WASHINGTON - President Barack Obama took ultimate responsibility on Thursday for security lapses that allowed an attempted Christmas Day bombing of a U.S. airliner and ordered reforms aimed at thwarting future attacks.
Obama outlined the measures, including tightened passenger screening and expanded terrorism watchlists, as the White House released a declassified account of what went wrong that allegedly allowed a Nigerian man to come close to blowing up a flight from Amsterdam on December 25.
With an eye to the potential political fallout over his administration's response, Obama again sought to reassure Americans he was doing everything possible to fix intelligence faults and beef up security to thwart future attacks.
I am less interested in passing out blame than I am in learning from and correcting these mistakes to make us safer. For ultimately the buck stops with me, Obama said at the White House. As president I have a solemn responsibility to protect our nation and our people, and when the system fails, it is my responsibility.
Addressing Americans about the near-disaster for the second time in three days, Obama said was ordering implementation of a series of reforms to plug the security gaps exposed by the attempted bombing, including wider distribution of intelligence and more use of body-scanning technology at airports.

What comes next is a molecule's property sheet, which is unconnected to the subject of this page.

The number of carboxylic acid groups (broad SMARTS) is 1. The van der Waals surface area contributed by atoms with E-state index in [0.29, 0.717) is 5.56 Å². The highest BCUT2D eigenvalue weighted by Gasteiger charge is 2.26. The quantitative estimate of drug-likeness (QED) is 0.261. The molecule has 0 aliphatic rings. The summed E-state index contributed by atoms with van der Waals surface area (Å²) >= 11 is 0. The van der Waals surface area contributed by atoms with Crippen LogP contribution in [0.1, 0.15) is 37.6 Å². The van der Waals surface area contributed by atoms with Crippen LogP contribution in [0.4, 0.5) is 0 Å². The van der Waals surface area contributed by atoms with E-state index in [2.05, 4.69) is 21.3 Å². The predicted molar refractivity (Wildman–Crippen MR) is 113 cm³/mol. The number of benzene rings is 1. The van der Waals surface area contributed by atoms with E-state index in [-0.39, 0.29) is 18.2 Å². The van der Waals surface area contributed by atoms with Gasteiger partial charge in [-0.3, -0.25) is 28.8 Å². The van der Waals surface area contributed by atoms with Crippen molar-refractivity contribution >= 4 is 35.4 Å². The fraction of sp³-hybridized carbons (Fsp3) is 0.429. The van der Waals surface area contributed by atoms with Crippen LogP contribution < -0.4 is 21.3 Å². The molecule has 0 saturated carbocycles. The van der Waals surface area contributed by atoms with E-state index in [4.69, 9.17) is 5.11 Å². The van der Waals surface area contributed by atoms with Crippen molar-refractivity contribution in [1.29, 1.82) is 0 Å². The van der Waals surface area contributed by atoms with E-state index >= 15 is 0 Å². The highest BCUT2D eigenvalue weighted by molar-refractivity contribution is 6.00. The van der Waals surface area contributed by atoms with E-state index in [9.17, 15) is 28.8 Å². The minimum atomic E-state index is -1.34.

The White House report ordered up by Obama detailed initial findings about the attempted bombing that authorities have blamed on Umar Farouk Abdulmutallab, 23, who has been linked to a Yemen-based branch of al Qaeda.
By releasing the review, Obama may be seeking not only to assuage public safety concerns but also minimize political damage to his administration before expected congressional committee hearings on the attempted attack.
Republicans have sought to paint the Democratic president as weak on national security issues, hoping to score political points in a midterm election year. Obama had already acknowledged a security screw-up in the December 25 incident.
With Obama just back this week from his Hawaiian vacation, counterterrorism has jumped to the top of his agenda, forcing him into a juggling act with other pressing priorities. The White House insists, however, he is not being distracted from tackling double-digit unemployment and overhauling healthcare.
(Editing by Peter Cooney)